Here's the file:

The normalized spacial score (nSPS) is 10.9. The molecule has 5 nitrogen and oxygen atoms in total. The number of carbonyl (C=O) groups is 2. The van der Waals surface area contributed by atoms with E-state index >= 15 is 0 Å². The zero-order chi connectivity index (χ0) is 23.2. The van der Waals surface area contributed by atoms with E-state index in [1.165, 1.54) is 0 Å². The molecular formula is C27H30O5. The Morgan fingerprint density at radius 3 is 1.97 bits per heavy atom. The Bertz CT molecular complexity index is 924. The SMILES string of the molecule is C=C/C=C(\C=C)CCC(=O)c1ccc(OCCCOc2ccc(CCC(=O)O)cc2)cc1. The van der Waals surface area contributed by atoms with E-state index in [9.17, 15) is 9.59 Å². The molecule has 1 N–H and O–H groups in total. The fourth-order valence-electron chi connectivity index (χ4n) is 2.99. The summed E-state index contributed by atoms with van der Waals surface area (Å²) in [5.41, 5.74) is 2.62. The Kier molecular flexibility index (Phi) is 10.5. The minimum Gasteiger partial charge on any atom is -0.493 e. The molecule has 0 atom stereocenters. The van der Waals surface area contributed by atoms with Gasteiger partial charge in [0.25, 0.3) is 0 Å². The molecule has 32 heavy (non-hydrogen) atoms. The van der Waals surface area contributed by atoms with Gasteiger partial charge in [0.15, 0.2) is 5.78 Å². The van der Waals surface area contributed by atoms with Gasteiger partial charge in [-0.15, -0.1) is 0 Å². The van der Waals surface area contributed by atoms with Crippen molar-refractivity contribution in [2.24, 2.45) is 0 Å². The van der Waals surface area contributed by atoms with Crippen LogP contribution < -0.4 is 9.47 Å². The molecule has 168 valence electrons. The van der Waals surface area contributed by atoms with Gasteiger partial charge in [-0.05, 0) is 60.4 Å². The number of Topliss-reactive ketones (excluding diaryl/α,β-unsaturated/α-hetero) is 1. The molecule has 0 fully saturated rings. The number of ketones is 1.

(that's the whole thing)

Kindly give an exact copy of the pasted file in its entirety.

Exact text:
The normalized spacial score (nSPS) is 10.9. The molecule has 5 nitrogen and oxygen atoms in total. The number of carbonyl (C=O) groups is 2. The van der Waals surface area contributed by atoms with E-state index >= 15 is 0 Å². The zero-order chi connectivity index (χ0) is 23.2. The van der Waals surface area contributed by atoms with E-state index in [1.165, 1.54) is 0 Å². The molecular formula is C27H30O5. The Morgan fingerprint density at radius 3 is 1.97 bits per heavy atom. The Bertz CT molecular complexity index is 924. The SMILES string of the molecule is C=C/C=C(\C=C)CCC(=O)c1ccc(OCCCOc2ccc(CCC(=O)O)cc2)cc1. The van der Waals surface area contributed by atoms with E-state index in [9.17, 15) is 9.59 Å². The molecule has 1 N–H and O–H groups in total. The fourth-order valence-electron chi connectivity index (χ4n) is 2.99. The summed E-state index contributed by atoms with van der Waals surface area (Å²) in [5.41, 5.74) is 2.62. The Kier molecular flexibility index (Phi) is 10.5. The minimum Gasteiger partial charge on any atom is -0.493 e. The molecule has 0 atom stereocenters. The van der Waals surface area contributed by atoms with Gasteiger partial charge in [0.25, 0.3) is 0 Å². The molecule has 32 heavy (non-hydrogen) atoms. The van der Waals surface area contributed by atoms with Gasteiger partial charge in [0.15, 0.2) is 5.78 Å². The van der Waals surface area contributed by atoms with Gasteiger partial charge in [-0.15, -0.1) is 0 Å². The van der Waals surface area contributed by atoms with Crippen molar-refractivity contribution in [2.24, 2.45) is 0 Å². The van der Waals surface area contributed by atoms with Crippen LogP contribution < -0.4 is 9.47 Å². The molecule has 168 valence electrons. The van der Waals surface area contributed by atoms with Gasteiger partial charge in [-0.05, 0) is 60.4 Å². The number of Topliss-reactive ketones (excluding diaryl/α,β-unsaturated/α-hetero) is 1. The molecule has 0 fully saturated rings. The number of ketones is 1.